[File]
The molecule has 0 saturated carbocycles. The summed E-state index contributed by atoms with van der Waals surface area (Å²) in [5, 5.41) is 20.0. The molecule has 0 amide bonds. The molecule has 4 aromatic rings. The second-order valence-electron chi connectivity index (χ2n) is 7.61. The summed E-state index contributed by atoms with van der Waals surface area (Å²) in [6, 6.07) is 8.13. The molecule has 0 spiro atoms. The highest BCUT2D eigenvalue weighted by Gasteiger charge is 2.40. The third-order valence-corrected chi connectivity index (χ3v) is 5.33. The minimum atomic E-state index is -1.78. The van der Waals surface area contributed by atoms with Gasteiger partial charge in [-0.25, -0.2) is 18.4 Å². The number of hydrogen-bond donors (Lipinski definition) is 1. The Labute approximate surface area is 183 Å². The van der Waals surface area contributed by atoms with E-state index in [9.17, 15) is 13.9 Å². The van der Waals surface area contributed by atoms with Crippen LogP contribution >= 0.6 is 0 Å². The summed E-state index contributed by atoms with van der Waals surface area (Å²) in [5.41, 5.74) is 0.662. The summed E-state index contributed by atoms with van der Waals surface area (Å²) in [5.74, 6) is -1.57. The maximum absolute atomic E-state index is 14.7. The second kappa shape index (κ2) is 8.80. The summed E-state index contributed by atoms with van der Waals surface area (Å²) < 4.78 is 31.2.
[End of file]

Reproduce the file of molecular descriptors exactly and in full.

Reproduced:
The molecule has 0 saturated carbocycles. The summed E-state index contributed by atoms with van der Waals surface area (Å²) in [5, 5.41) is 20.0. The molecule has 0 amide bonds. The molecule has 4 aromatic rings. The second-order valence-electron chi connectivity index (χ2n) is 7.61. The summed E-state index contributed by atoms with van der Waals surface area (Å²) in [6, 6.07) is 8.13. The molecule has 0 spiro atoms. The highest BCUT2D eigenvalue weighted by Gasteiger charge is 2.40. The third-order valence-corrected chi connectivity index (χ3v) is 5.33. The minimum atomic E-state index is -1.78. The van der Waals surface area contributed by atoms with Gasteiger partial charge in [-0.25, -0.2) is 18.4 Å². The number of hydrogen-bond donors (Lipinski definition) is 1. The Labute approximate surface area is 183 Å². The van der Waals surface area contributed by atoms with E-state index in [9.17, 15) is 13.9 Å². The van der Waals surface area contributed by atoms with Crippen LogP contribution >= 0.6 is 0 Å². The summed E-state index contributed by atoms with van der Waals surface area (Å²) in [5.41, 5.74) is 0.662. The summed E-state index contributed by atoms with van der Waals surface area (Å²) in [5.74, 6) is -1.57. The maximum absolute atomic E-state index is 14.7. The second kappa shape index (κ2) is 8.80. The summed E-state index contributed by atoms with van der Waals surface area (Å²) < 4.78 is 31.2.